Today, Governor Cooper was joined by teachers and other public school personnel to speak about his veto of the budget crafted in secret and passed last week by legislative Republicans.
“The Republican legislature’s budget keeps income tax breaks for corporations and families making over $200,000 a year instead of investing in education,” Governor Cooper said.
Last month, tens of thousands of educators marched in Raleigh in support of higher pay and more resources for public education. Gov. Cooper proposed Tax Fairness for Teacher Pay – freezing additional tax cuts for corporations and families earning more than $200,000 per year and using those funds to raise teacher pay to the national average in four years. Gov. Cooper recommended raises for every teacher, averaging 8%, a stipend for school supplies, and a $130 million investment in improving school safety.
Instead, legislative Republicans chose to protect their tax breaks for wealthy people and corporations at the expense of public schools. The Republican budget failed to provide a raise for all teachers and invested $100 million less than needed in school safety.
“Unfortunately, every day North Carolinians were shut out from this year’s budget process in an unprecedented power grab by legislative leaders,” Gov. Cooper said.
For the first time in modern history, Republican leaders met behind closed doors with lobbyists to craft the budget and refused to receive public input or allow votes on amendments. As North Carolinians learned more about the spending plan, other major shortcomings came to light:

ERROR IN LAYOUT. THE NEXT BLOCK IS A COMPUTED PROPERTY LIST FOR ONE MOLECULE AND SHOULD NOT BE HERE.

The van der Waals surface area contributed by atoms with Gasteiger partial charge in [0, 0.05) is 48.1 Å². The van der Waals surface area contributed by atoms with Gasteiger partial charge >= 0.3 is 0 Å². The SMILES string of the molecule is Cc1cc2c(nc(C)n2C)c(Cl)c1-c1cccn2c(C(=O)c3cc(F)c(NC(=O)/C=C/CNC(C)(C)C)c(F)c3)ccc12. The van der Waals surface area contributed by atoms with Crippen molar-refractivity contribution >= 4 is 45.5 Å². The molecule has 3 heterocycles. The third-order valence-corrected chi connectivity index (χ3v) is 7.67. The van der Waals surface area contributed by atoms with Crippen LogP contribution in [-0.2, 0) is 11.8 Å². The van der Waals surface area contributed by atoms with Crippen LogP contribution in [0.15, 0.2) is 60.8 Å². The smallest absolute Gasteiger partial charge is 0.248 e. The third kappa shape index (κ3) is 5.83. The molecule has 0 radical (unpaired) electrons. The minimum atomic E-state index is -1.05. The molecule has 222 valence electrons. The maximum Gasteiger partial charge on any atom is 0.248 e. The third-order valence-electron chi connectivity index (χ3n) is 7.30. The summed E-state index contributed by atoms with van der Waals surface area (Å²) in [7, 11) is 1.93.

- New protections for clean drinking water were rolled back at the urging of industry lobbyists
- Legislation was added protecting the I-77 toll lanes contract, prohibiting changes without legislative approval
- $50 million in federal funding for early childhood education was redirected in order to fund more tax breaks for the wealthy, leaving tens of thousands of children without access to quality early childhood education
- No funding for the state’s Suicide Prevention Hotline was included
- The Infant Screening Fee, a birth tax on new mothers, was tripled
- New funding for school supplies was provided to districts with Republicans at risk of losing their elections instead of to teachers across the state in the form of a school supply stipend
- Opportunities for transformative light rail transportation projects that would help with economic development were squashed
- A plan to expand Medicaid and close the health care coverage gap at no additional cost to the state was rejected
- A measure that was included would allow cities to raise taxes to establish charter schools that could ultimately lead to increased school segregation
- $102 million was spent on earmarks in selected legislators’ communities
“This budget has the wrong priorities and is irresponsible. It values tax breaks for corporations and the wealthy at the expense of public education not only this year, but for years to come,” Gov. Cooper said.